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Title: Tuning the Stability of Organic Active Materials for Nonaqueous Redox Flow Batteries via Reversible, Electrochemically Mediated Li + Coordination

We describe an electrochemically mediated interaction between Li+ and a promising active material for nonaqueous redox flow batteries (RFBs), 1,2,3,4-tetrahydro-6,7-dimethoxy-1,1,4,4-tetramethylnaphthalene (TDT), and the impact of this structural interaction on material stability during voltammetric cycling. TDT could be an advantageous organic positive electrolyte material for nonaqueous RFBs due to its high oxidation potential, 4.21 V vs Li/Li+, and solubility of at least 1.0 M in select electrolytes. Although results from voltammetry suggest TDT displays Nernstian reversibility in many nonaqueous electrolyte solutions, bulk electrolysis reveals significant degradation in all electrolytes studied, the extent of which depends on the electrolyte solution composition. Results of subtractively normalized in situ Fourier transform infrared spectroscopy (SNIFTIRS) confirm that TDT undergoes reversible structural changes during cyclic voltammetry in propylene carbonate and 1,2-dimethoxyethane solutions containing Li+ electrolytes, but irreversible degradation occurs when tetrabutylammonium (TBA+) replaces Li+ as the electrolyte cation in these solutions. By combining the results from SNIFTIRS experiments with calculations from density functional theory, solution-phase active species structure and potential-dependent interactions can be determined. We find that Li+ coordinates to the Lewis basic methoxy groups of neutral TDT and, upon electrochemical oxidation, this complex dissociates into the radical cation TDT•+ and Li+. The improved cycling stabilitymore » in the presence of Li+ relative to TBA+ suggests that the structural interaction reported herein may be advantageous to the design of energy storage materials based on organic molecules.« less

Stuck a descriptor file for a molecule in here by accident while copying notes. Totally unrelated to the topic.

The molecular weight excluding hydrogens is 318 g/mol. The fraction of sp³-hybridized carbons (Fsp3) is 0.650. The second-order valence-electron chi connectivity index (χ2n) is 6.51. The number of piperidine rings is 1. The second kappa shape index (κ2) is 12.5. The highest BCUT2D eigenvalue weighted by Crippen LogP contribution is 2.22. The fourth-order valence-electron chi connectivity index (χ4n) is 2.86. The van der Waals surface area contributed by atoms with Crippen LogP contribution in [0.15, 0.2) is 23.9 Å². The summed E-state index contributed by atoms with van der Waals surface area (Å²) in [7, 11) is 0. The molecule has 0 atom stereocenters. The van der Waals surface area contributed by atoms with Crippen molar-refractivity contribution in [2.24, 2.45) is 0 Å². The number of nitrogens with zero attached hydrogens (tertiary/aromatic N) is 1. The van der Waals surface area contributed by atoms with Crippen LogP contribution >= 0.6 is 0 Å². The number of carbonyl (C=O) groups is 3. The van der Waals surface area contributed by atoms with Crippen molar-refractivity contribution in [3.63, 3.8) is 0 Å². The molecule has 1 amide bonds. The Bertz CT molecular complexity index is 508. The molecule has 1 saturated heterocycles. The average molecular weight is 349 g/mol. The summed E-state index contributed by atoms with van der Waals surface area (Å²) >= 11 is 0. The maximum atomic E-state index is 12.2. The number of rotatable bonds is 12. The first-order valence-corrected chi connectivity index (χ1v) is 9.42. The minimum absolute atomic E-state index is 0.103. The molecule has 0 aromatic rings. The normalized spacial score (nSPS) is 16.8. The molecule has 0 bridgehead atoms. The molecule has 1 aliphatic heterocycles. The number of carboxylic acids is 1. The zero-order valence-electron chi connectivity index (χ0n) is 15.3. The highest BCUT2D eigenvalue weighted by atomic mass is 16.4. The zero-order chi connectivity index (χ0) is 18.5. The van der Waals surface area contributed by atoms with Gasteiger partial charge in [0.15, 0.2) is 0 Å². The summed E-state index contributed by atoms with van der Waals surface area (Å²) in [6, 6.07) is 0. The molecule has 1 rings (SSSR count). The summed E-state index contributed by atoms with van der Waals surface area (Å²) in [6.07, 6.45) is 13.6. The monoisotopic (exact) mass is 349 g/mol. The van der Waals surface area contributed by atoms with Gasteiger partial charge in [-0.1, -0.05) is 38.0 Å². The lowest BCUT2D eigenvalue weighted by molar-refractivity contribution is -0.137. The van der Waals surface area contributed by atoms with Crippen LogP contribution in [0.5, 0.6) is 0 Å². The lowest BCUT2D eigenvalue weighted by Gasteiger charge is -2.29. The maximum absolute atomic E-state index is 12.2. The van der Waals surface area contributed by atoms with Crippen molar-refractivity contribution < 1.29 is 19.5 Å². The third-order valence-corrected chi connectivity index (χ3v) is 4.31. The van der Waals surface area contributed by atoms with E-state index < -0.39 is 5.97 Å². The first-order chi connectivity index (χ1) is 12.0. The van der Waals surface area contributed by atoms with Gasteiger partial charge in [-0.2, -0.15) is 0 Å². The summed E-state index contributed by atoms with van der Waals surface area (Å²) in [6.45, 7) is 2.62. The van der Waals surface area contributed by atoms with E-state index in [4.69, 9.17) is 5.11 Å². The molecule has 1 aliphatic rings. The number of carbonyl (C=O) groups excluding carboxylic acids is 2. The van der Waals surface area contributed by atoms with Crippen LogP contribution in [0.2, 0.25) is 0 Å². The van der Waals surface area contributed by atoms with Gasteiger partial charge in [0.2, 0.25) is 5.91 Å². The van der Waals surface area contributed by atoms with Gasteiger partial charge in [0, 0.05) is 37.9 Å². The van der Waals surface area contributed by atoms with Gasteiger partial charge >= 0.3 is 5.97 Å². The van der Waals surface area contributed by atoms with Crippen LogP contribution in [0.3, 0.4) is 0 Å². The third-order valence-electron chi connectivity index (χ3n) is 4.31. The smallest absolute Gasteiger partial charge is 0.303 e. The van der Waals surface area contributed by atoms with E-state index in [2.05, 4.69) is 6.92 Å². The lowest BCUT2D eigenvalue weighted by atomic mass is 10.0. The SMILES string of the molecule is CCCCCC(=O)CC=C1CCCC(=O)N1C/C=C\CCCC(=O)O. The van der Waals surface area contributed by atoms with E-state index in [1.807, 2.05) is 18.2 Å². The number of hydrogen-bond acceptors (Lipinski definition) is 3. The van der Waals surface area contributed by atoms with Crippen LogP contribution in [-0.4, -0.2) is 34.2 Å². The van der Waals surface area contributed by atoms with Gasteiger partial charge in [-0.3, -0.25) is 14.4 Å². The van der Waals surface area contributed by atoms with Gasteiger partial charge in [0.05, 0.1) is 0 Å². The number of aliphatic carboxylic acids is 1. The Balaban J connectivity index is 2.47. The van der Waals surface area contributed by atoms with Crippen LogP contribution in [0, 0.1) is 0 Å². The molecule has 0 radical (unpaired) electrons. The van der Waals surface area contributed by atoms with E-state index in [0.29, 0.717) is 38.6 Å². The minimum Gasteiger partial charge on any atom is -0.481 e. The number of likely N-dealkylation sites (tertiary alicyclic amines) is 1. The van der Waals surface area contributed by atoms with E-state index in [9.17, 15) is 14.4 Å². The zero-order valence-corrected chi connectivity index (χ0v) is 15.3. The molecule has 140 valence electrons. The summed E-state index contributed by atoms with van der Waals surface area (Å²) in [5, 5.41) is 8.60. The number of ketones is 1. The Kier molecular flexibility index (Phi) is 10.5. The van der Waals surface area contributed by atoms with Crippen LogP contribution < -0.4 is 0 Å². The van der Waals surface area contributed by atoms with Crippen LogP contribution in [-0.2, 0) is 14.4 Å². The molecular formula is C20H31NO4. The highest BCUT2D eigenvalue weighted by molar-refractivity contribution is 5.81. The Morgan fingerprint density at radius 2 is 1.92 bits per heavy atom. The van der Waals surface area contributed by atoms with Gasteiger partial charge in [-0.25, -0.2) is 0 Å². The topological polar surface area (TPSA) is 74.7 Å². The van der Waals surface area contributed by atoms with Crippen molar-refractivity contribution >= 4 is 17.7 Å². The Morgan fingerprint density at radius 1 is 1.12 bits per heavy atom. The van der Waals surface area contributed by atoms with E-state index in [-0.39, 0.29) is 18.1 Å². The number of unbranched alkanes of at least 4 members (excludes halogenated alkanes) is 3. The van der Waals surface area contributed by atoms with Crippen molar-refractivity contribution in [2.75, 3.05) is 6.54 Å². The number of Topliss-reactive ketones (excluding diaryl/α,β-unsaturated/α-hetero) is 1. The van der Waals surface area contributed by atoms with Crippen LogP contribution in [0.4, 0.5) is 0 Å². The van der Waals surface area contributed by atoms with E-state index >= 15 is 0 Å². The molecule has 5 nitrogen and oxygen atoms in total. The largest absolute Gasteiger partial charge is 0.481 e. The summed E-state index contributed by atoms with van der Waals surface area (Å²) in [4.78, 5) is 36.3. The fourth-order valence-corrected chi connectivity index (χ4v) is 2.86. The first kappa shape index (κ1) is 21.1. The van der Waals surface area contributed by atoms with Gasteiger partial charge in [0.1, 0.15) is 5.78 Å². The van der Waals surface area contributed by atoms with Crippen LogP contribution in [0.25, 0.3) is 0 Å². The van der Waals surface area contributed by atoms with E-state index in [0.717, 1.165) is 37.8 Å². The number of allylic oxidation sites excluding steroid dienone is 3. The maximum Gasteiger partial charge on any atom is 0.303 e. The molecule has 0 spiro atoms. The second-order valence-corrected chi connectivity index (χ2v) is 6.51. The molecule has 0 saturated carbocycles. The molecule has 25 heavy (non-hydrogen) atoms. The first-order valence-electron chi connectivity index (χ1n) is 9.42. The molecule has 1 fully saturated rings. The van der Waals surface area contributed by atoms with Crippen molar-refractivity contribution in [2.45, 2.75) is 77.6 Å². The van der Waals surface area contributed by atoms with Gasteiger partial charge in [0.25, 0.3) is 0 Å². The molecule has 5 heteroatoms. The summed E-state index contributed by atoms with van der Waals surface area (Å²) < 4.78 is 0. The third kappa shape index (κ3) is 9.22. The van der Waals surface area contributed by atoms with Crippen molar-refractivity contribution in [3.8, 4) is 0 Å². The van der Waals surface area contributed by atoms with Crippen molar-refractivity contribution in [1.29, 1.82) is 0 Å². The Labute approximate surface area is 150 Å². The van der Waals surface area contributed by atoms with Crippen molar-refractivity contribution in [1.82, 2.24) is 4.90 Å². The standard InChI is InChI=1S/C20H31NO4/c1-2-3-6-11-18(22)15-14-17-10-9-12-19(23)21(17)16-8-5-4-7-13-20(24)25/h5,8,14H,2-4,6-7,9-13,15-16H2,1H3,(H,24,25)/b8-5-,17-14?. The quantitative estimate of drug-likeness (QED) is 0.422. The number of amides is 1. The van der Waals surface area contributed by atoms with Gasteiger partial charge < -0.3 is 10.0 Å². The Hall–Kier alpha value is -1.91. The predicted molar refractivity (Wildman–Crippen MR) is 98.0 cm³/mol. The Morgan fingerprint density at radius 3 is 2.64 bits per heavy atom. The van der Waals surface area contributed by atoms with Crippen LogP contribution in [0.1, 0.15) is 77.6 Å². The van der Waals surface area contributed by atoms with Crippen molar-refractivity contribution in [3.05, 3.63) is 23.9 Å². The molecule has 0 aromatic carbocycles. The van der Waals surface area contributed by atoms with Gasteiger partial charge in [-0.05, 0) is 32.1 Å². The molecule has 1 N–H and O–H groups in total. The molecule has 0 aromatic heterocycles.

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Publication Date:
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DOE Contract Number:
Resource Type:
Journal Article
Resource Relation:
Journal Name: Chemistry of Materials; Journal Volume: 28; Journal Issue: 8
American Chemical Society (ACS)
Research Org:
Argonne National Lab. (ANL), Argonne, IL (United States)
Sponsoring Org:
USDOE Office of Science (SC), Basic Energy Sciences (BES) (SC-22); USDOE Office of Energy Efficiency and Renewable Energy (EERE), Vehicle Technologies Office (EE-3V)
Country of Publication:
United States